At a sprawling rehabilitation center on the outskirts of Kabul, dozens of dazed-looking drug addicts clamber out of police buses and shuffle toward the facility.
The men, arrested on the streets of the Afghan capital, have been sent to a compulsory detox program established to tackle an explosion in the use and production of highly addictive methamphetamine.
Almost unheard of in Afghanistan until a few years ago, meth’s sudden appearance has blindsided authorities in a country already suffering from a crisis in opium and heroin addiction.
“My life has been ruined by addiction,” said 25-year-old Sulaiman, one of the 40 or so men arriving at the treatment center.
The physical impact of the drug – known locally as shisha, or glass – is evident: Sulaiman’s sunken eyes and hollow cheeks paint a picture of meth addiction familiar in many Western nations.
He says he got hooked while living in Iran several years ago. “I would do whatever it takes to get the drug, from laboring to stealing,” he added.
Sulaiman and other patients at Ibn Sina, Afghanistan’s largest addiction treatment facility, must undergo 45 days of mandatory rehab.
Located on the site of a former military base, Ibn Sina currently houses around 900 men. Smaller facilities elsewhere are available for women.
Until 2017, it was filled mainly with opiate addicts, said Abdul Jabar Jalili, Ibn Sina’s chief physician and counselor.
“Today, around 70% of patients here are addicted to meth,” he said, pointing to a group of addicts ambling around a sun-filled yard in the vast compound.
Statistics are bleak, with many of the patients addicted to both meth and opiates. Afghan health officials say more than 80% of the patients will relapse.
Naqibullah, another addict, started using the synthetic stimulant two years ago when his sister was killed in a Taliban bombing and a villager offered him a “non-addictive” drug to ease his grief.
“Initially… I liked it,” the 34-year-old said.
“But then came the dark side, and I started to go mad, becoming violent and attacking members of my family.”
Data from 2015 – when the last comprehensive national survey was carried out – showed Afghanistan had about three million drug addicts, a huge proportion of the country’s estimated 37 million people.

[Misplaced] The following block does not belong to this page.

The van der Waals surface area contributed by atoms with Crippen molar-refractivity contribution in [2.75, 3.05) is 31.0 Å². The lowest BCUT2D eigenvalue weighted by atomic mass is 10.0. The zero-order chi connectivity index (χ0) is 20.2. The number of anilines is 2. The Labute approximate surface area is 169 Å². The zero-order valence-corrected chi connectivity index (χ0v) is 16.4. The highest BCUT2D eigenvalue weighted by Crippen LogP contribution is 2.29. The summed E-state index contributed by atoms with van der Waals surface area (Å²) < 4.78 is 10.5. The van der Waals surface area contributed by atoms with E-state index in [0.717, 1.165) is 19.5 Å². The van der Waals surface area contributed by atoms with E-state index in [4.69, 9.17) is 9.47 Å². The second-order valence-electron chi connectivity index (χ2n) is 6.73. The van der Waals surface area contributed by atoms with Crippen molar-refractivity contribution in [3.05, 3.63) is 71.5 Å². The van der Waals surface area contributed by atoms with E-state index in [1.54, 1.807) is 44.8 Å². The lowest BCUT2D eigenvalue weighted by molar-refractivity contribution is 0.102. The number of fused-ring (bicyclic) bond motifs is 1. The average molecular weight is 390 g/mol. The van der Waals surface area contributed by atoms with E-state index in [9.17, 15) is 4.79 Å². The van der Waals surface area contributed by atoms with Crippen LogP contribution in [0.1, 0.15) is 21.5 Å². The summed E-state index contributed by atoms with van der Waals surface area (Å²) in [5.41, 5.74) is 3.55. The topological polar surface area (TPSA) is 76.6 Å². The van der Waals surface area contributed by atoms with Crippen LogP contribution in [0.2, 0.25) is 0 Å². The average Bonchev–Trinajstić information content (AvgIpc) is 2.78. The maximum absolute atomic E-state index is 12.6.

Experts say the number has only risen, and health officials estimate the proportion of addicts using meth could be as high as about 40%.
But just a few years ago, meth was practically non-existent.
The first meth seizure was reported in southern Helmand province in 2008 – a meager amount of a few grams, according to Afghan counter-narcotics officials.
In the first 10 months of 2019, a massive 935 kilos had been seized, said Kabir Ibrahimkhail, a senior counter-narcotics officer.
“At the rate it is increasing, it will not be a surprise if it soon replaces opium in Afghanistan,” he said.
That would be hugely significant in a country that grows roughly 90% of the world’s illicit opium, and raises the question of whether Afghan meth could end up following the same international trafficking routes.
There is no data available on how much is exported currently. In the past two years, several shipments have been intercepted heading to Iran, India and Saudi Arabia, according to Khaled Mowahed, spokesman for Afghanistan’s Counter Narcotic Justice Centre (CNJC).
Before 2015, Afghan production was scarce, with most of the drug believed to have come from neighboring Iran, where pseudoephedrine, an ingredient found in cold medicine, is used as a precursor to cook meth.
But manufacturers have found they can use a local mountain shrub known as “Oman.”
Afghan officials only realized what locals were doing with this type of ephedra plant in 2017 when security forces stopped a bus carrying 1,400 kilograms of Oman in Farah province.
Abdul Shukoor Haidari, deputy head of Afghanistan’s Drug Demand Reduction Programme, said meth dealers use persuasive tactics to spread its use.
“They say meth is not addictive and can help beat your opiate addiction. Then they lower prices and in some cases stop distributing heroin, so addicts are forced to turn to meth,” Haidari said.
The Taliban, who long used opium to fund their insurgency, have also moved into the burgeoning market.
“In the areas they control, the Taliban charge a tax on each kilo of meth produce,” said Jasmine Bhatia, a research fellow at the University of London’s School of Oriental and African Studies.
The US military in 2017 began targeting drug-making laboratories in Taliban areas.
Last May, US airstrikes hit meth-producing labs in Farah province, though a UN report later said at least 30 civilians were also killed in the raid. The US insisted the meth labs were run and owned by the Taliban.
Back at the Ibn Sina treatment center in Kabul, officials say the country is ill-prepared to deal with meth.
“We will have to work harder to save our people,” said Ibn Sina director Zalmai Naurozi.